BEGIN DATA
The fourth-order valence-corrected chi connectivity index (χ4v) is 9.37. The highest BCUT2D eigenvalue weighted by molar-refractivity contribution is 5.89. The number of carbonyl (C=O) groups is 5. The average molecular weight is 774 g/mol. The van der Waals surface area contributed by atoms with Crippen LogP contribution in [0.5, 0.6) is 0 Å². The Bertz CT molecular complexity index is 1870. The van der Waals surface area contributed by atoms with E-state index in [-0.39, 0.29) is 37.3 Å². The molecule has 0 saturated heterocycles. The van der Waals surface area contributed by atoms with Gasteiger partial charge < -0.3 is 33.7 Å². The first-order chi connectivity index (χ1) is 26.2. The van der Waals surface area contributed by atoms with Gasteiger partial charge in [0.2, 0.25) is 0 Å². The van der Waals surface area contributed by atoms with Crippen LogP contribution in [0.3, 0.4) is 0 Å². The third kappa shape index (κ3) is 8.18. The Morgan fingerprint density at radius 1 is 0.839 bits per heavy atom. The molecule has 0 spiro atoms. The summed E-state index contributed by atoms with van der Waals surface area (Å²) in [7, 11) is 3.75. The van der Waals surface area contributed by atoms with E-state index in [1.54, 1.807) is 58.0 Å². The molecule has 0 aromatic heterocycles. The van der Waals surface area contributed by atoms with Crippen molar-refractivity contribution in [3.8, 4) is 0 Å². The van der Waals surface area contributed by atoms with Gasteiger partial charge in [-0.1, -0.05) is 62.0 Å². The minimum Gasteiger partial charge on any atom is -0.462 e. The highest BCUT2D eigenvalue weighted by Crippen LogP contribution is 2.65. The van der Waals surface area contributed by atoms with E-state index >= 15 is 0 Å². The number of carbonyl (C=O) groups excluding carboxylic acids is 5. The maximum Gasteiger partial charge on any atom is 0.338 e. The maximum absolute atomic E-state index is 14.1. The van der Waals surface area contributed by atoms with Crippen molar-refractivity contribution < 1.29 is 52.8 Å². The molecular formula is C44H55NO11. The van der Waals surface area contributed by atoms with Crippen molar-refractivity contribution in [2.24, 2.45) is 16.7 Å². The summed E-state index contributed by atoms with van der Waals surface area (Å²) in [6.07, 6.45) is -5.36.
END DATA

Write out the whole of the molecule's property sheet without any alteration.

The fourth-order valence-corrected chi connectivity index (χ4v) is 9.37. The highest BCUT2D eigenvalue weighted by molar-refractivity contribution is 5.89. The number of carbonyl (C=O) groups is 5. The average molecular weight is 774 g/mol. The van der Waals surface area contributed by atoms with Crippen LogP contribution in [0.5, 0.6) is 0 Å². The Bertz CT molecular complexity index is 1870. The van der Waals surface area contributed by atoms with E-state index in [-0.39, 0.29) is 37.3 Å². The molecule has 0 saturated heterocycles. The van der Waals surface area contributed by atoms with Gasteiger partial charge < -0.3 is 33.7 Å². The first-order chi connectivity index (χ1) is 26.2. The van der Waals surface area contributed by atoms with Gasteiger partial charge in [0.2, 0.25) is 0 Å². The van der Waals surface area contributed by atoms with Crippen LogP contribution in [0.3, 0.4) is 0 Å². The third kappa shape index (κ3) is 8.18. The Morgan fingerprint density at radius 1 is 0.839 bits per heavy atom. The molecule has 0 spiro atoms. The summed E-state index contributed by atoms with van der Waals surface area (Å²) in [7, 11) is 3.75. The van der Waals surface area contributed by atoms with E-state index in [1.54, 1.807) is 58.0 Å². The molecule has 0 aromatic heterocycles. The van der Waals surface area contributed by atoms with Crippen molar-refractivity contribution in [3.8, 4) is 0 Å². The van der Waals surface area contributed by atoms with Gasteiger partial charge in [-0.1, -0.05) is 62.0 Å². The minimum Gasteiger partial charge on any atom is -0.462 e. The highest BCUT2D eigenvalue weighted by Crippen LogP contribution is 2.65. The van der Waals surface area contributed by atoms with E-state index >= 15 is 0 Å². The number of carbonyl (C=O) groups excluding carboxylic acids is 5. The maximum Gasteiger partial charge on any atom is 0.338 e. The maximum absolute atomic E-state index is 14.1. The van der Waals surface area contributed by atoms with Crippen molar-refractivity contribution < 1.29 is 52.8 Å². The molecular formula is C44H55NO11. The van der Waals surface area contributed by atoms with Crippen molar-refractivity contribution in [2.24, 2.45) is 16.7 Å². The summed E-state index contributed by atoms with van der Waals surface area (Å²) in [6.07, 6.45) is -5.36.